K. is an occasional critic, a second-tier commentator who nevertheless writes about important books for a number of well-known broadcasting companies. The discussions he holds with editors about recent publications by Martin Walser, Martin Mosebach, Thomas Hettche, Fritz J. Raddatz and many others are outspoken, witty and direct. At the same time, K. is increasingly preoccupied by questions of survival and moves from Stuttgart to Leipzig because the rents are cheaper. But the fight over time slots for book reviews gets harder ... Has K. himself become incapable of continuing his work, or is he the victim of a book review that is committing self-eradication?
Who can see through the jungle of Austria’s latest economic scandals? What caused them, who was pulling which strings and who made money out of them? Following years of research, investigative journalist Ashwien Sankholkar looks for answers and documents the nation’s most controversial corruption cases. Each one is like a crime thriller – from the Eurofighter scandal to the Buwog affair, from the Telekom Austria case to the Burgtheater scandal. But how did the mismanagement occur? Was it preventable? What could repeat itself? Sankholkar delivers a highly topical chronicle of the scandals and sketches out his personal approach regarding solutions. It is a spectacular book that provides a valuable contribution to the debate.
Nikolaus Harnoncourt devoted himself to the study of early music, the way it is played and the sound of period instruments from an early age. In 1953 he founded the famous Concentus Musicus with his wife Alice and other musicians. This was to provide a forum for his work on period instruments and the historic performance practice of renaissance and baroque music. It was not until four years later that the Concentus Musicus first performed in public. Alice Harnoncourt has brought together the unpublished diary entries and notes of her husband, which recount his explorations on the trail of early musical sounds. It is a fascinating and entertaining journey, during which Harnoncourt had to accomplish much to listen his way towards the original period sound.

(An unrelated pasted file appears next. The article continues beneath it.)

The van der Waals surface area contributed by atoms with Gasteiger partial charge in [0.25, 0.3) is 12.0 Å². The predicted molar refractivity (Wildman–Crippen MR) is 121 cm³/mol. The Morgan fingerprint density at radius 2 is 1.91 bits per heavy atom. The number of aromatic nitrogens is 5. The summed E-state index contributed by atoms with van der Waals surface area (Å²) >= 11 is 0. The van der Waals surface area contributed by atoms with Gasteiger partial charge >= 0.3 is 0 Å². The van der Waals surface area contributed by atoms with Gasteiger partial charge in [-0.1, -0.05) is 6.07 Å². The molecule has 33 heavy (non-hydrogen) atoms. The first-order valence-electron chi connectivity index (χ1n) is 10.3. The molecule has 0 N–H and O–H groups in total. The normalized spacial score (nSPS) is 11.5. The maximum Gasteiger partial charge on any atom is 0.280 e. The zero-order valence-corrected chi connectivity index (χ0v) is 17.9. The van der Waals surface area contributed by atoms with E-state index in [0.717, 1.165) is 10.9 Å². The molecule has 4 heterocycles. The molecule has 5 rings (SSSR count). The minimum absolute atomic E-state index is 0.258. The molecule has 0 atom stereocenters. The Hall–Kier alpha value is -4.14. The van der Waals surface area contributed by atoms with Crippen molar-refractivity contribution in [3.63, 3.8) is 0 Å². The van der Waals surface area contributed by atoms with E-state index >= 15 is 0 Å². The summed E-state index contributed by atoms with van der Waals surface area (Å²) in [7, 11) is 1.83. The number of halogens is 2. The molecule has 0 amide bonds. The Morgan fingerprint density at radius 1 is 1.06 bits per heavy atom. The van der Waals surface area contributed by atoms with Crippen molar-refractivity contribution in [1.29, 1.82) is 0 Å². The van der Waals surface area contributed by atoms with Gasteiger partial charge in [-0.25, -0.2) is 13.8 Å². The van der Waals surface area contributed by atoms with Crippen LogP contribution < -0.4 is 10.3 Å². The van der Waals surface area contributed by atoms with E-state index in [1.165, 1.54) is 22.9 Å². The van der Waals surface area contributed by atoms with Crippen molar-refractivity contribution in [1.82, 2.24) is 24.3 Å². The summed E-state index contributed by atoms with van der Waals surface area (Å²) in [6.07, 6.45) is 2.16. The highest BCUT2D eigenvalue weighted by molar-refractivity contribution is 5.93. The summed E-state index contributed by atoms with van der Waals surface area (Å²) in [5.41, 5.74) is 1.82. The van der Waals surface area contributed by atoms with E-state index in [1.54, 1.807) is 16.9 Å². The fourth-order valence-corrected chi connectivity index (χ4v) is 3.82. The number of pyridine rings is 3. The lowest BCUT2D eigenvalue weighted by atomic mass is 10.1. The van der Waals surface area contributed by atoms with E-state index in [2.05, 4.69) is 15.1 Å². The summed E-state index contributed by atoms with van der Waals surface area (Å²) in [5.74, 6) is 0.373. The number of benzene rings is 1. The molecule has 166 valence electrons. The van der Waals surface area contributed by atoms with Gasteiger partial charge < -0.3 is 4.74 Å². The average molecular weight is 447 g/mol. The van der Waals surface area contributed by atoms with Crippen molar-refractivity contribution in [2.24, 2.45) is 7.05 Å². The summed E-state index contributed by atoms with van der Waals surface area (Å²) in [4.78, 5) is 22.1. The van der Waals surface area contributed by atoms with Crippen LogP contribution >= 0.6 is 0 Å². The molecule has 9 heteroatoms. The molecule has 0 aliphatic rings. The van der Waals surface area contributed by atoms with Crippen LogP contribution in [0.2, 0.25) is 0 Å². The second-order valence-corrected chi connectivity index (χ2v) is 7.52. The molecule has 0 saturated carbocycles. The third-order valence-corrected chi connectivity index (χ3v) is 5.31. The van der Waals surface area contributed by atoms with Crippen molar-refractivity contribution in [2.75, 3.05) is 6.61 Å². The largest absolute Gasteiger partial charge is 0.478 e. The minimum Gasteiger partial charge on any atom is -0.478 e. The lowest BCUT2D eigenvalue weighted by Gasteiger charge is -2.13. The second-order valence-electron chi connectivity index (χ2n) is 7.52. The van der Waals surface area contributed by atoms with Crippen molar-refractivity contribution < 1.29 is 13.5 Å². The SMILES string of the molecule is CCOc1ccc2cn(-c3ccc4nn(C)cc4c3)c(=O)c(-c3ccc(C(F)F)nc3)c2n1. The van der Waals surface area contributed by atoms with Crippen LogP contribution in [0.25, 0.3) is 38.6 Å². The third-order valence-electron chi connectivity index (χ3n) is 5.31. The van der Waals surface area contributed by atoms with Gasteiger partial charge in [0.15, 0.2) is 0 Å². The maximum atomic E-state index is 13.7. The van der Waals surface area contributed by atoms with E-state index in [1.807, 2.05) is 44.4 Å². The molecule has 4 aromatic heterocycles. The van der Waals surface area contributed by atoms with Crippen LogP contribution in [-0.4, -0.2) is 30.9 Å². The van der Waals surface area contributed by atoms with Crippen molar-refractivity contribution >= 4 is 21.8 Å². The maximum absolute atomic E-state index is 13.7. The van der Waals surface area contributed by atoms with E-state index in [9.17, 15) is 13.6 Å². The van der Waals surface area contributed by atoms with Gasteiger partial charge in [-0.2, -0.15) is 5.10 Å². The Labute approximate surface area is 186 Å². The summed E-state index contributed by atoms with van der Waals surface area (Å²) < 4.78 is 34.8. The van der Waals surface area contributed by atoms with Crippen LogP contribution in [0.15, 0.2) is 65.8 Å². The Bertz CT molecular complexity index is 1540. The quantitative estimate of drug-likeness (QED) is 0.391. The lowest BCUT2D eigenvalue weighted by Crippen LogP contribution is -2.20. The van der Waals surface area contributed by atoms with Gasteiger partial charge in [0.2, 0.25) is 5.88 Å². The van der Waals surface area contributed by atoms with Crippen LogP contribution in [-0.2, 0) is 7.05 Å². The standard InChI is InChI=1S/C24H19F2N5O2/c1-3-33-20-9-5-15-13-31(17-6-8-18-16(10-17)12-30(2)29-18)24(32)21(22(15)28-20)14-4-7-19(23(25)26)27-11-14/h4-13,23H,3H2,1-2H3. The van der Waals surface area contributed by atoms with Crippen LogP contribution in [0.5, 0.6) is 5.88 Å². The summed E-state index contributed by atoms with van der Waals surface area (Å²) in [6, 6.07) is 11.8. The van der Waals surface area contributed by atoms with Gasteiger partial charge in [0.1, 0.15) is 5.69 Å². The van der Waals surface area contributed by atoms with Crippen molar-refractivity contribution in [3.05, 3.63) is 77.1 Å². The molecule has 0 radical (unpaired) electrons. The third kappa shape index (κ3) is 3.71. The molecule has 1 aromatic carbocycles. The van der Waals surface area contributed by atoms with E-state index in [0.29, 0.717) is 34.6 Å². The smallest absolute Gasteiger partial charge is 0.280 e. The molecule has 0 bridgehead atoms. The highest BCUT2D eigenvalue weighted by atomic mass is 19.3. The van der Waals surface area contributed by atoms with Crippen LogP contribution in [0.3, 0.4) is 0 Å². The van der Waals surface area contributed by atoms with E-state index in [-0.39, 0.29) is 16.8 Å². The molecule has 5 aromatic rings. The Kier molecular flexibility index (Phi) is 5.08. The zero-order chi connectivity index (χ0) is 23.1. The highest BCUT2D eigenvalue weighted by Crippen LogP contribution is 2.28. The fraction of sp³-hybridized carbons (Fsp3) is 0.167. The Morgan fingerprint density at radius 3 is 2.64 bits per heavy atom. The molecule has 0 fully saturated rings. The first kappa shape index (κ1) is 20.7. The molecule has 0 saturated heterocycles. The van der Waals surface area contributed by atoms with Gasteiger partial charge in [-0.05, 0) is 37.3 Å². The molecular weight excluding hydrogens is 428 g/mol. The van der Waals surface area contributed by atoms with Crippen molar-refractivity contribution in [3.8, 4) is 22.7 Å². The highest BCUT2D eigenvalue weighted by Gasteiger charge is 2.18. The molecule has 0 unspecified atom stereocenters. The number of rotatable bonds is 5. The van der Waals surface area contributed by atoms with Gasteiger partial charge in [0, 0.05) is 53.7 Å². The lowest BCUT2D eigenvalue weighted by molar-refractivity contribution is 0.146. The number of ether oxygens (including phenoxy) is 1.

We are taught to set ourselves targets. We train our body and function in accordance with social protocols. We try to be successful and a perfect partner in matters of the heart. But this balancing act is often not achieved. The body becomes tired and threatens to buckle under the stress, or we experience inner conflict. But who is in the right: body, heart or mind? How do I become me, and who am I? Our thoughts appear to be free, but in truth are tied to our body. Georg Fraberger, himself severely physically disabled from birth, illustrates how we can lead a balanced life through the harmonious connection of body, heart and mind.
Born into a Jewish pre-war family in Vienna, Fritzi’s childhood is characterised by visits to the Viennese Prater and early romances. As a young woman, she flees to England to escape Nazi persecution. She marries Theo, returns to Vienna and is a vivacious and warm-hearted mother to her daughter Lea. But sometimes, Fritzi is so overcome with a nameless sorrow that she cannot get out of bed in the morning. Later, her daughter Lea’s life also seems to be a success, full to the brim with marriage, children, grandchildren and career. Yet she too is haunted by dark dreams and family memories. When more and more people arrive in Vienna fleeing war and terror in Syria and Afghanistan, this challenges Lea’s feeling of helplessness and her successful life threatens to fall apart.